While Berkshire CEO Warren Buffett has faced pressure to use the firm’s nearly $150 billion in cash balances to make a significant acquisition, or “elephant investment,” the company’s biggest spending seems to have been on its own stock. This according to a recent article in The Wall Street Journal.
Berkshire reportedly purchased $9 billion of its own shares in the third quarter, bringing total buybacks for the first three quarters of 2020 to $15.7 billion—and making buybacks one of Berkshire’s biggest investments. This contrasts sharply to Buffett’s long-standing position against share buybacks.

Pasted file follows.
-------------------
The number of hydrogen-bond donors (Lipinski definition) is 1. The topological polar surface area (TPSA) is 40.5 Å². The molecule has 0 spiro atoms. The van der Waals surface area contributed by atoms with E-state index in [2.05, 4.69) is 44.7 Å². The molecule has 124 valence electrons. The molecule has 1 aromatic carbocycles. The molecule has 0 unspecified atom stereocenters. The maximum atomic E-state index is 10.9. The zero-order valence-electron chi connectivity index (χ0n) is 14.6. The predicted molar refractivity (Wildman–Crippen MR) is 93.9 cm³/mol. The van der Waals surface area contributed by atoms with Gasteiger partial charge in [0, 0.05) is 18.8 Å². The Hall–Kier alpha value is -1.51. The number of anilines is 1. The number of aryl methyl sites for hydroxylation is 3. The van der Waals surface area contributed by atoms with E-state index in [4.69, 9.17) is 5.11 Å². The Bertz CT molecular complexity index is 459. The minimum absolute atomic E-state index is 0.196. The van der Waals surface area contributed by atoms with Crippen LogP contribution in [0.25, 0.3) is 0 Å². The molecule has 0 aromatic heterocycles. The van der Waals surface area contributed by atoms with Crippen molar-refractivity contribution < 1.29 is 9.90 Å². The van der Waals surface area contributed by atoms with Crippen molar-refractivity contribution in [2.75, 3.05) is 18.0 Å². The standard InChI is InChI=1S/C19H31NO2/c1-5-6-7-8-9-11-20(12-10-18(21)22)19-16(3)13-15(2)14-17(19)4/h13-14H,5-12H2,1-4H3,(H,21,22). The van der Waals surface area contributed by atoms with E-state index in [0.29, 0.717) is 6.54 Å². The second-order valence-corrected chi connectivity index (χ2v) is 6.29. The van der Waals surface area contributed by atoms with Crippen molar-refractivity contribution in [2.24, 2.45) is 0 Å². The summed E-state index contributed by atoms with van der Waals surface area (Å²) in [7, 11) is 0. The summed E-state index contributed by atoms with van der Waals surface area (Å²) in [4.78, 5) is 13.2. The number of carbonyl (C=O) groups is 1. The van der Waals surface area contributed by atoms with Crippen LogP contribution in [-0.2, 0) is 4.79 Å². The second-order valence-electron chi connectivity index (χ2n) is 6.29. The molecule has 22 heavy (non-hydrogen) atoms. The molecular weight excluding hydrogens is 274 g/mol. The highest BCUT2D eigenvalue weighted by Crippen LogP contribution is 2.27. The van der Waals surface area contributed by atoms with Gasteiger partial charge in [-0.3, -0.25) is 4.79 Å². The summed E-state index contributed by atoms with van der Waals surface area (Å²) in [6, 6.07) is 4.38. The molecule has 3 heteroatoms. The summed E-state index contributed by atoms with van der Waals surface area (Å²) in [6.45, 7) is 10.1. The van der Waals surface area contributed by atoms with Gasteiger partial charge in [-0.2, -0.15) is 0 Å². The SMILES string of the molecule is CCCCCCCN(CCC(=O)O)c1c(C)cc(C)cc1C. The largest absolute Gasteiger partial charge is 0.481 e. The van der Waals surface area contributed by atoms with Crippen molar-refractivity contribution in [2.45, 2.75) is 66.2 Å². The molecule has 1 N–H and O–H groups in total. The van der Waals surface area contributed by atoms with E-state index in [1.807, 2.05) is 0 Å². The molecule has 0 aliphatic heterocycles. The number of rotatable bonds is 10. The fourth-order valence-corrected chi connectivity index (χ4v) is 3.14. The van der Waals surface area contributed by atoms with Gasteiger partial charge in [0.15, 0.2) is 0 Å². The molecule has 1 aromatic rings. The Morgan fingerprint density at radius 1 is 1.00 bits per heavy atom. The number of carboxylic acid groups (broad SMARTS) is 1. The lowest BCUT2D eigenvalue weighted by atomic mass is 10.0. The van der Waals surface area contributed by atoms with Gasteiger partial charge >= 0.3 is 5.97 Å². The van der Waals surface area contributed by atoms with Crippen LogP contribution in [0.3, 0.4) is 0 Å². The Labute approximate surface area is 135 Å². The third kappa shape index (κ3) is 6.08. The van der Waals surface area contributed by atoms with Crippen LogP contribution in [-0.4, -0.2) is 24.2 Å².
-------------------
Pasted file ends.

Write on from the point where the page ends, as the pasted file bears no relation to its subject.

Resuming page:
The article reports that, according to analysts, a main reason for Buffett’s change of tune is that elephant acquisitions have become increasingly harder to find. According to Whitney Tilson, founder of Empire Financial Research, “To move the needle, he [Buffett] needs to make investment decisions where he’s allocating, I would argue, $10 billion or up.”
George Washington University law professor Lawrence Cunningham sees the buybacks as a way to narrow the company’s shareholders to longer-term investors: “It’s a very helpful positive for a post-Buffett Berkshire. You’re going to maintain the quality of the shareholder base.”